Crafts: For art's sake, take great pictures of it
Today’s artists and crafters use the Internet not only to promote themselves, but to sell their wares. Good-quality images sell a product; inferior images don’t.
So it makes business sense to learn a few tricks of the photographic trade.
Whether your subject is curios or objets d’art, look for the best natural light and a simple background before launching into a photo shoot, advises Me Ra Koh, a Takoma, Wash., photographer and author of “Your Baby in Pictures” (Amphoto Books, 2011).
“Get everything out of the background that doesn’t enhance the story you’re trying to tell,” says Koh. “It only takes a second to move a pop can for a photo that’s going to last a lifetime.”
And ditch your automatic flash, which creates harsh lighting.
“The built-in flash is evil,” says Koh. “It’s never going to be a flattering shot.”
If you’re photographing your wares inside, put your back to a window, with the photo subject facing the outdoor light.
Outside, skip the picturesque park in favor of the parking lot.
“Grass sucks up sunlight. It bounces green,” says Koh. “We end up looking darker in the photo than what we actually see.”
The gray tones of gravel and cement, on the other hand, provide a neutral color that bounces up flattering light and fills in shadows on artwork.
William Dohman, who sells wooden signs and scenic images at his store, Oh Dier, at the online marketplace Etsy.com, is an architect and self-taught photographer who plans each photo shoot in his St. Paul, Minn., studio. Dohman likes to photograph his products in front of old buildings, which imbue his images with texture and color.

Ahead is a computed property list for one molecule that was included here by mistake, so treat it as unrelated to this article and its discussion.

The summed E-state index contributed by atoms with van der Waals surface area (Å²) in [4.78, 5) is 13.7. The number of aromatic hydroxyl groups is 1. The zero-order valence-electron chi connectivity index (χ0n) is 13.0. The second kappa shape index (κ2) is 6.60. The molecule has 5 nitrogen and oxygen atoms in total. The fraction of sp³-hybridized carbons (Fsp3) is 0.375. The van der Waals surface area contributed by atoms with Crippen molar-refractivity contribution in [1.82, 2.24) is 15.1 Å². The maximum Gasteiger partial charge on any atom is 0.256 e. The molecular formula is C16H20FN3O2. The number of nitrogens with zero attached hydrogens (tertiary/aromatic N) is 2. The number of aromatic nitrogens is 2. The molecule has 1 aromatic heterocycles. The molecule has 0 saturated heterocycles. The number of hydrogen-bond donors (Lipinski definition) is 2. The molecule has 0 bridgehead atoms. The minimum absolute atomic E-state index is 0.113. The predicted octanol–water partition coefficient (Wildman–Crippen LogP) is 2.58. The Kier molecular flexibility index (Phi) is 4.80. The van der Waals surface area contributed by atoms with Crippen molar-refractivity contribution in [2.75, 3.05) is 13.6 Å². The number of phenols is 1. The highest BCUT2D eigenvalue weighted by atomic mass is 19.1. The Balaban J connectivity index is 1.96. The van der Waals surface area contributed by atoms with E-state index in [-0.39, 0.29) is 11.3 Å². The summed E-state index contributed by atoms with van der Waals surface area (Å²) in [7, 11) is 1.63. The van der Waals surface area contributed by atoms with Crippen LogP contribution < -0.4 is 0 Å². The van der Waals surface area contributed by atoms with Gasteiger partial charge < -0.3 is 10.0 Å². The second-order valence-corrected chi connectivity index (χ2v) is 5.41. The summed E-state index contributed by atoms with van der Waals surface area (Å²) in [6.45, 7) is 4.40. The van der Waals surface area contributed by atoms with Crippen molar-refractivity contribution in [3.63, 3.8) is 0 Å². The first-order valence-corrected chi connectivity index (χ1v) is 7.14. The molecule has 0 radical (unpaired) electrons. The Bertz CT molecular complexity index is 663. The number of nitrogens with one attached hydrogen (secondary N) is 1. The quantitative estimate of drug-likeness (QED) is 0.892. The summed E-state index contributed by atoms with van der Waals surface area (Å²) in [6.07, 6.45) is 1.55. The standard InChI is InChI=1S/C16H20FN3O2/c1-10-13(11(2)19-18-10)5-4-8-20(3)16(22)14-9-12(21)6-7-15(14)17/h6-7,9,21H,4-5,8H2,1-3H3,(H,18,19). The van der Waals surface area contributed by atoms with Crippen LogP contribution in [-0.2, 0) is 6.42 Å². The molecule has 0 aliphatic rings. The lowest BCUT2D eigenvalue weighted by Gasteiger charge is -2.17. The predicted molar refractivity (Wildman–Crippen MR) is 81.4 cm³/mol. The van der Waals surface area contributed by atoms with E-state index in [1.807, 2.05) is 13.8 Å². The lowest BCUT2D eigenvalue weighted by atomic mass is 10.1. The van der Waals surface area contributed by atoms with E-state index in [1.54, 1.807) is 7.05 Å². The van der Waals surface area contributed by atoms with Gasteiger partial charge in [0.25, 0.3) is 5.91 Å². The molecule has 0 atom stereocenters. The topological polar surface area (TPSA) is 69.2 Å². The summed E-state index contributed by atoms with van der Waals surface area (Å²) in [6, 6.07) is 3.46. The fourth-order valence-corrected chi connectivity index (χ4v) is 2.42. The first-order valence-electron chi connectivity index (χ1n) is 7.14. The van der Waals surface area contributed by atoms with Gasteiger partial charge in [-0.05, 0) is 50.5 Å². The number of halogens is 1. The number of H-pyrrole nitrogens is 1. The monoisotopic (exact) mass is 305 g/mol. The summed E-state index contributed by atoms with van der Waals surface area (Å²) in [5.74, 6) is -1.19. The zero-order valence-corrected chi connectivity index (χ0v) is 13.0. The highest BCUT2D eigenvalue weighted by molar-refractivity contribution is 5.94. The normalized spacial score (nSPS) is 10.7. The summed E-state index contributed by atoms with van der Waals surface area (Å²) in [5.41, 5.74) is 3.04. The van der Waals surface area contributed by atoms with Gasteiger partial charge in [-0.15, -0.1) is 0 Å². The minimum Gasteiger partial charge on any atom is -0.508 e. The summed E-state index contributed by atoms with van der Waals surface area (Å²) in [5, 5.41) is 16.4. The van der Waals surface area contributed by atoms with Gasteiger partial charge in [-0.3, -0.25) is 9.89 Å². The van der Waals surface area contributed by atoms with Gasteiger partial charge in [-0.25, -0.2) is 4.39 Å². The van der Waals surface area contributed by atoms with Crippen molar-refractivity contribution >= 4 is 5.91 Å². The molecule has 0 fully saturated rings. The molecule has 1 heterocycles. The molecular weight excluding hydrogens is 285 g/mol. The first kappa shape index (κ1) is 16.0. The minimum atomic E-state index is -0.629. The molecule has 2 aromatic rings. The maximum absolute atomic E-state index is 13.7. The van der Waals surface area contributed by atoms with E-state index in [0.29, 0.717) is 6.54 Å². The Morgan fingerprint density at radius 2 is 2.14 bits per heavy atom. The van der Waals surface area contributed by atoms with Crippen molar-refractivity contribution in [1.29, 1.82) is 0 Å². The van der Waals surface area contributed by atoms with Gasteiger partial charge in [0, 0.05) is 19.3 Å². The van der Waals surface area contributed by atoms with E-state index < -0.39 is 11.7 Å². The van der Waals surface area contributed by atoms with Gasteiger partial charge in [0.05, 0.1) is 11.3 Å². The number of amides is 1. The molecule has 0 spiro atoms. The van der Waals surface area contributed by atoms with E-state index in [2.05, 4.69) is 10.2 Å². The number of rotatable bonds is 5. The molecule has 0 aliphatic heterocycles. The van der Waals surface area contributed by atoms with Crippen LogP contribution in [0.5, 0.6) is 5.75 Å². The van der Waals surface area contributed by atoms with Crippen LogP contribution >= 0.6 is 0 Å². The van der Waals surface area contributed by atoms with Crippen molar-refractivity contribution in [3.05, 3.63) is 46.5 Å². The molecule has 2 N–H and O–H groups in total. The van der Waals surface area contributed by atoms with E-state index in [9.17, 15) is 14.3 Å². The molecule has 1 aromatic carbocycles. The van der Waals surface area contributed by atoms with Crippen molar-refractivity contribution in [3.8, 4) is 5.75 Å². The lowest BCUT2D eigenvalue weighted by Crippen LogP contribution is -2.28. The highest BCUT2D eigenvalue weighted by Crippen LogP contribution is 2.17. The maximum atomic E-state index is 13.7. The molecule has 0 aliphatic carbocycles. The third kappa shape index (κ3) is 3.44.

But don’t overuse those backgrounds, he warns; it can look busy.
Heidi Adnum begins with lighting in her book, “The Crafter’s Guide to Taking Great Photos” (Interweave Books, 2011). She, too, recommends natural, diffused light for product shoots, and urges crafters to learn how to work with it.
“We just see light as light until we start to understand it better,” says Adnum, of Newcastle, Australia.
Other tips from her book:
— Shoot outside on a cloudy day. Shade provides naturally diffused light.
— Inside, use a light tent — a box that acts as a mini-studio — if shooting near a window is not possible. Crafters can make their own.
— If you must use artificial light, go for cheap, household lamps such as a desk lamp with an adjustable head. Make sure the bulb is white and that you diffuse the light. To diffuse light, use sheer white parchment paper or a white shower curtain.
Emily Free Wilson, a ceramics artist in Helena, Mont., needs to take professional-quality images of her colorful vases and dinnerware to post on her website, Free Ceramics, and at an Etsy shop of the same name. She thinks it was the quality of her images that landed her pottery on the cover of a recent issue of Ceramics Monthly magazine.
Her secret weapon? A white-to-black gradation backdrop that creates an optical illusion: white in the foreground and black in the background. It adds depth to an image.
“The artwork has a stronger presence, like it’s on stage,” says Wilson. “It’s a really nice little trick.”
If a photo needs help, Photoshop can come to the rescue. But experts caution against relying on the software to turn an average image into a dazzler.
For Koh, it’s a time issue: She’d rather take the time to set up a great shot than clean it up later. “Good photographs don’t need to be saturated with ‘what I did in Photoshop,’” Koh says.
Adnum recommends using Photoshop to crop out distractions, or add graphics or text — especially handy for describing products on Etsy — but that’s it.
“If you’re selling an item based on a photograph, and your photograph makes your item look different, there’s a risk (the buyer) will be disappointed,” she says. “Ultimately, I think you want to keep your photograph as simple as possible, and convey the messages that you want to and show your product in its best light.”
If Photoshop is necessary, Adnum’s book includes a chapter on some basics. There are Photoshop tutorials online and companies that offer online classes.
These photographic and editing techniques serve a new era: that of passing images not hand-by-hand but via the Internet.
“Everyone has a ‘share’ button,” says Jodi Friedman, of West Bloomfield, Mich., whose MCP Actions sells Photoshop shortcuts online. It’s worth it these days to learn how to take better pictures, she says: “The whole world sees them.”